Wed | Dec 13, 2017

As Irma spins, Cuba evacuates ; Floridians empty stores

Published:Saturday | September 9, 2017 | 12:00 AM
This image made from video shows flooding caused by Hurricane Irma on Charlotte Amalie, in St. Thomas, US Virgin Islands, on Thursday.

Cuba evacuated tourists from beachside resorts and Floridians emptied stores of plywood and bottled water after Hurricane Irma left at least 20 people dead and thousands homeless on a devastated string of Caribbean islands and spun towards Florida for what could be a catastrophic blow this weekend.

The hurricane rolled past the Dominican Republic and Haiti and battered the Turks and Caicos Islands early Friday with waves as high as 20 feet (6 metres). Communications went down as the storm slammed into the islands, and the extent of the devastation was unclear.

Irma also spun along the northern coast of Cuba, where thousands of tourists were evacuated from low-lying keys off the coast dotted with all-inclusive resorts. All residents of the area were under mandatory evacuation orders from the Cuban government, which was moving tens of thousands of people from vulnerable coastline.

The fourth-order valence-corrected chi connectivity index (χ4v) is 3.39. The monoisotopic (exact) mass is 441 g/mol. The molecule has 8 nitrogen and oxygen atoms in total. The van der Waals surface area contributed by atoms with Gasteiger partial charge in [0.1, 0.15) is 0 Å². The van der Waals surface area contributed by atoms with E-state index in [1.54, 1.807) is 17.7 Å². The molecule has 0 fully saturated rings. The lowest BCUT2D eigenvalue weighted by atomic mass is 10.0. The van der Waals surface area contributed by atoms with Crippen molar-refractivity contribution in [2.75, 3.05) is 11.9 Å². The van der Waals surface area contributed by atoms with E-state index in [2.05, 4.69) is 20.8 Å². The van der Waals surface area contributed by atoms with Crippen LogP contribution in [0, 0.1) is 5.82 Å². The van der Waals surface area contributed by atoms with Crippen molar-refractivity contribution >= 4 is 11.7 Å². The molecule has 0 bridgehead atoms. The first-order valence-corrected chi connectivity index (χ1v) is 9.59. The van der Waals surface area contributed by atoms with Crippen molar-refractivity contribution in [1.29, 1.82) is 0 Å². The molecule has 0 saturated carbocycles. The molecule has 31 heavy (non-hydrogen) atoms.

Warships and planes were dispatched with food, water and troops after Irma smashed homes, schools and roads, laying waste to some of the world's most beautiful and exclusive tourist destinations. On the island of St Thomas, power lines and towers were toppled, leaves were stripped off plants and trees, a water and sewage treatment plant was heavily damaged and the harbour was in ruins, along with hundreds of homes and dozens of businesses.

 

TOURISTS TRAPPED

 

Thousands of tourists were trapped on St Martin, St Barts, and the Virgin Islands in the path of Category three Hurricane Jose, which threatened to roll in from the Atlantic and strike as early as Saturday.

Irma weakened from a Category five storm to Category four yesterday morning with maximum sustained winds near 150 mph (240 kph), but it remained a powerful hurricane. Florida braced for the onslaught, with forecasters warning that Irma could slam headlong into the Miami metropolitan area of six million people, punish the entire length of the state's Atlantic coast and move into Georgia and South Carolina.

More than a half-million people in Miami-Dade County were ordered to leave as Irma closed in with winds of 175 mph (280 kph). People rushed to board up their homes, take their boats out of the water and gas up their cars. With gasolene running out and tensions rising, the Florida Highway Patrol escorted tanker trucks sent to replenish gas stations.